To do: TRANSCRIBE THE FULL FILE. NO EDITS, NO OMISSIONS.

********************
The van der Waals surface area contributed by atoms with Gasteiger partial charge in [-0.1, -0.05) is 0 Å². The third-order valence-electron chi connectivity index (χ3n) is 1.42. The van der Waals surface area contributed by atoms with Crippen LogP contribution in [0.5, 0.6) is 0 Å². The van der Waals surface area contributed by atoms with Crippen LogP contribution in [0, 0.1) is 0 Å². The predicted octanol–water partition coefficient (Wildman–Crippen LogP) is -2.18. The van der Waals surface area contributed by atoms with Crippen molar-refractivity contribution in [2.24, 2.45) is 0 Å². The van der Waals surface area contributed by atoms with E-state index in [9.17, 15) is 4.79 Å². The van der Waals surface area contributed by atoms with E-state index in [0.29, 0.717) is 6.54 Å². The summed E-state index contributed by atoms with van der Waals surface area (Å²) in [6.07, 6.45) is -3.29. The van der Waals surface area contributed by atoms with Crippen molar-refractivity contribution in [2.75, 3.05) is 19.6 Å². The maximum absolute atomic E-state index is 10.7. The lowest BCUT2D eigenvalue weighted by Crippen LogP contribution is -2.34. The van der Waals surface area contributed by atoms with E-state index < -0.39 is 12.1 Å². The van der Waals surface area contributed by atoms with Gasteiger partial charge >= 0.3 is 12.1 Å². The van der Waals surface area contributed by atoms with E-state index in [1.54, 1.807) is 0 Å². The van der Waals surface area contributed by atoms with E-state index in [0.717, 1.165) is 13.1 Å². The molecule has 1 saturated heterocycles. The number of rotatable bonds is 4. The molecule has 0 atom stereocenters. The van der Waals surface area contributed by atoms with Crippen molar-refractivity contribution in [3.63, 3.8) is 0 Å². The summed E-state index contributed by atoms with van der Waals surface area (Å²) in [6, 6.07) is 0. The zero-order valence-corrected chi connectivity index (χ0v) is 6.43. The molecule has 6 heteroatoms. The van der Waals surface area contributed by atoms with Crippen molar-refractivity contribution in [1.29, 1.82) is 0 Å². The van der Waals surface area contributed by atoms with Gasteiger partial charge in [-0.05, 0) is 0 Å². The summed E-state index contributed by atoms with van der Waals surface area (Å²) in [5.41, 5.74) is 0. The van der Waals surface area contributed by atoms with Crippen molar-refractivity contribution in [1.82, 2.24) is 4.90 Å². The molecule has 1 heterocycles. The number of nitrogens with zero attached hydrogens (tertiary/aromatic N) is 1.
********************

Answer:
The van der Waals surface area contributed by atoms with Gasteiger partial charge in [-0.1, -0.05) is 0 Å². The third-order valence-electron chi connectivity index (χ3n) is 1.42. The van der Waals surface area contributed by atoms with Crippen LogP contribution in [0.5, 0.6) is 0 Å². The van der Waals surface area contributed by atoms with Crippen LogP contribution in [0, 0.1) is 0 Å². The predicted octanol–water partition coefficient (Wildman–Crippen LogP) is -2.18. The van der Waals surface area contributed by atoms with Crippen molar-refractivity contribution in [2.24, 2.45) is 0 Å². The van der Waals surface area contributed by atoms with E-state index in [9.17, 15) is 4.79 Å². The van der Waals surface area contributed by atoms with E-state index in [0.29, 0.717) is 6.54 Å². The summed E-state index contributed by atoms with van der Waals surface area (Å²) in [6.07, 6.45) is -3.29. The van der Waals surface area contributed by atoms with Crippen molar-refractivity contribution in [2.75, 3.05) is 19.6 Å². The maximum absolute atomic E-state index is 10.7. The lowest BCUT2D eigenvalue weighted by Crippen LogP contribution is -2.34. The van der Waals surface area contributed by atoms with E-state index < -0.39 is 12.1 Å². The van der Waals surface area contributed by atoms with Gasteiger partial charge >= 0.3 is 12.1 Å². The van der Waals surface area contributed by atoms with E-state index in [1.54, 1.807) is 0 Å². The van der Waals surface area contributed by atoms with E-state index in [0.717, 1.165) is 13.1 Å². The molecule has 1 saturated heterocycles. The number of rotatable bonds is 4. The molecule has 0 atom stereocenters. The van der Waals surface area contributed by atoms with Crippen molar-refractivity contribution in [3.63, 3.8) is 0 Å². The summed E-state index contributed by atoms with van der Waals surface area (Å²) in [6, 6.07) is 0. The zero-order valence-corrected chi connectivity index (χ0v) is 6.43. The molecule has 6 heteroatoms. The van der Waals surface area contributed by atoms with Crippen molar-refractivity contribution in [1.29, 1.82) is 0 Å². The van der Waals surface area contributed by atoms with Gasteiger partial charge in [-0.05, 0) is 0 Å². The summed E-state index contributed by atoms with van der Waals surface area (Å²) in [5.41, 5.74) is 0. The van der Waals surface area contributed by atoms with Crippen molar-refractivity contribution in [1.82, 2.24) is 4.90 Å². The molecule has 1 heterocycles. The number of nitrogens with zero attached hydrogens (tertiary/aromatic N) is 1.